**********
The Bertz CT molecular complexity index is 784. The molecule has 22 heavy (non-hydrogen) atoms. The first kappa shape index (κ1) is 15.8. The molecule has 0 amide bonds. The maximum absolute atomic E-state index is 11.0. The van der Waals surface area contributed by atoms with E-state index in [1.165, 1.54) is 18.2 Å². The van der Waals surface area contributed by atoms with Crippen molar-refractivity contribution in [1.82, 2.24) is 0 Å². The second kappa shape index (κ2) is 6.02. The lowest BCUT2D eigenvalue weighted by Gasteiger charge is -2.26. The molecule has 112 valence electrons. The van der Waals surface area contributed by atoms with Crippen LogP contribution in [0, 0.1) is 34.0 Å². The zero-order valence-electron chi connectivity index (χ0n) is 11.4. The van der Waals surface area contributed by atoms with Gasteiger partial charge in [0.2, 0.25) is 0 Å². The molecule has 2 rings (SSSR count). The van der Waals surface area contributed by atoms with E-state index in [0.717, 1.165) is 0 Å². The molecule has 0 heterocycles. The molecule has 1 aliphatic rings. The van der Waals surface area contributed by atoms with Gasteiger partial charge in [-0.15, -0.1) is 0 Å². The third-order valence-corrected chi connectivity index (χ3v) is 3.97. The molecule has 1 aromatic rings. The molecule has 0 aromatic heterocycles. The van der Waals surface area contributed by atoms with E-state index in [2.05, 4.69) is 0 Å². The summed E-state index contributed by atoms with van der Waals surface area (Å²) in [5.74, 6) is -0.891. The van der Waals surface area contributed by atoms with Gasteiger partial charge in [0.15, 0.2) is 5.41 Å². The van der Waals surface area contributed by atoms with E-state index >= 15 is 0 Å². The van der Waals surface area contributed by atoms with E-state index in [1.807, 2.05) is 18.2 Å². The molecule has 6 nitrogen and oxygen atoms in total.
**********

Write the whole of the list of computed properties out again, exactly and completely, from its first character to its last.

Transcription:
The Bertz CT molecular complexity index is 784. The molecule has 22 heavy (non-hydrogen) atoms. The first kappa shape index (κ1) is 15.8. The molecule has 0 amide bonds. The maximum absolute atomic E-state index is 11.0. The van der Waals surface area contributed by atoms with E-state index in [1.165, 1.54) is 18.2 Å². The van der Waals surface area contributed by atoms with Crippen molar-refractivity contribution in [1.82, 2.24) is 0 Å². The second kappa shape index (κ2) is 6.02. The lowest BCUT2D eigenvalue weighted by Gasteiger charge is -2.26. The molecule has 112 valence electrons. The van der Waals surface area contributed by atoms with Crippen LogP contribution in [0, 0.1) is 34.0 Å². The zero-order valence-electron chi connectivity index (χ0n) is 11.4. The van der Waals surface area contributed by atoms with Gasteiger partial charge in [0.2, 0.25) is 0 Å². The molecule has 2 rings (SSSR count). The van der Waals surface area contributed by atoms with E-state index in [0.717, 1.165) is 0 Å². The molecule has 0 heterocycles. The molecule has 1 aliphatic rings. The van der Waals surface area contributed by atoms with Gasteiger partial charge in [-0.15, -0.1) is 0 Å². The third-order valence-corrected chi connectivity index (χ3v) is 3.97. The molecule has 1 aromatic rings. The molecule has 0 aromatic heterocycles. The van der Waals surface area contributed by atoms with E-state index in [2.05, 4.69) is 0 Å². The summed E-state index contributed by atoms with van der Waals surface area (Å²) in [5.74, 6) is -0.891. The van der Waals surface area contributed by atoms with Gasteiger partial charge in [0.15, 0.2) is 5.41 Å². The van der Waals surface area contributed by atoms with E-state index >= 15 is 0 Å². The van der Waals surface area contributed by atoms with E-state index in [1.807, 2.05) is 18.2 Å². The molecule has 6 nitrogen and oxygen atoms in total.